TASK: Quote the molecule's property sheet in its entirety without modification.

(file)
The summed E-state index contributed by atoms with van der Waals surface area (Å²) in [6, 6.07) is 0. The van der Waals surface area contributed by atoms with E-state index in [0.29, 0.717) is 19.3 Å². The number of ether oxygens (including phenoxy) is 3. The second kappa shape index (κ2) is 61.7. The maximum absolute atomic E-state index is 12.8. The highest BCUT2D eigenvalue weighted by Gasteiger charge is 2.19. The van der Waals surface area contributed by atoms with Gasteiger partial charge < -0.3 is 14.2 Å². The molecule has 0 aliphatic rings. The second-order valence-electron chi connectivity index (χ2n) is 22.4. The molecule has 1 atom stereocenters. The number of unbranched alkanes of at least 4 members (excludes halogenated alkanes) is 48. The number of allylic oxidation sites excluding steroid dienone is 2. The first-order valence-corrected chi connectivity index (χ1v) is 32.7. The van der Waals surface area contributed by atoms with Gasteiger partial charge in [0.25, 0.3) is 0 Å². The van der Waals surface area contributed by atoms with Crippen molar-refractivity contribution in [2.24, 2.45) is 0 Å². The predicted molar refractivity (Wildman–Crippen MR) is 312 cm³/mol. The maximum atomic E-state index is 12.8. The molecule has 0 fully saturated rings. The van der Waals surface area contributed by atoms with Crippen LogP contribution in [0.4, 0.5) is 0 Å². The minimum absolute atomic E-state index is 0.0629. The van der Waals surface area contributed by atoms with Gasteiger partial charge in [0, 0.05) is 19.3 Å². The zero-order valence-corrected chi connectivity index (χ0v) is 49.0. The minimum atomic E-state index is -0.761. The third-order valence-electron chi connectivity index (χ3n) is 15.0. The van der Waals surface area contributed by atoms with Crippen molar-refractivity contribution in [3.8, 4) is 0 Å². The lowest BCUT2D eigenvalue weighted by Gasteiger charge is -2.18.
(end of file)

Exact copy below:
The summed E-state index contributed by atoms with van der Waals surface area (Å²) in [6, 6.07) is 0. The van der Waals surface area contributed by atoms with E-state index in [0.29, 0.717) is 19.3 Å². The number of ether oxygens (including phenoxy) is 3. The second kappa shape index (κ2) is 61.7. The maximum absolute atomic E-state index is 12.8. The highest BCUT2D eigenvalue weighted by Gasteiger charge is 2.19. The van der Waals surface area contributed by atoms with Gasteiger partial charge < -0.3 is 14.2 Å². The molecule has 0 aliphatic rings. The second-order valence-electron chi connectivity index (χ2n) is 22.4. The molecule has 1 atom stereocenters. The number of unbranched alkanes of at least 4 members (excludes halogenated alkanes) is 48. The number of allylic oxidation sites excluding steroid dienone is 2. The first-order valence-corrected chi connectivity index (χ1v) is 32.7. The van der Waals surface area contributed by atoms with Gasteiger partial charge in [0.25, 0.3) is 0 Å². The van der Waals surface area contributed by atoms with Crippen molar-refractivity contribution in [2.24, 2.45) is 0 Å². The predicted molar refractivity (Wildman–Crippen MR) is 312 cm³/mol. The maximum atomic E-state index is 12.8. The molecule has 0 fully saturated rings. The van der Waals surface area contributed by atoms with Crippen LogP contribution in [0.4, 0.5) is 0 Å². The minimum absolute atomic E-state index is 0.0629. The van der Waals surface area contributed by atoms with Gasteiger partial charge in [0, 0.05) is 19.3 Å². The zero-order valence-corrected chi connectivity index (χ0v) is 49.0. The minimum atomic E-state index is -0.761. The third-order valence-electron chi connectivity index (χ3n) is 15.0. The van der Waals surface area contributed by atoms with Crippen molar-refractivity contribution in [3.8, 4) is 0 Å². The lowest BCUT2D eigenvalue weighted by Gasteiger charge is -2.18.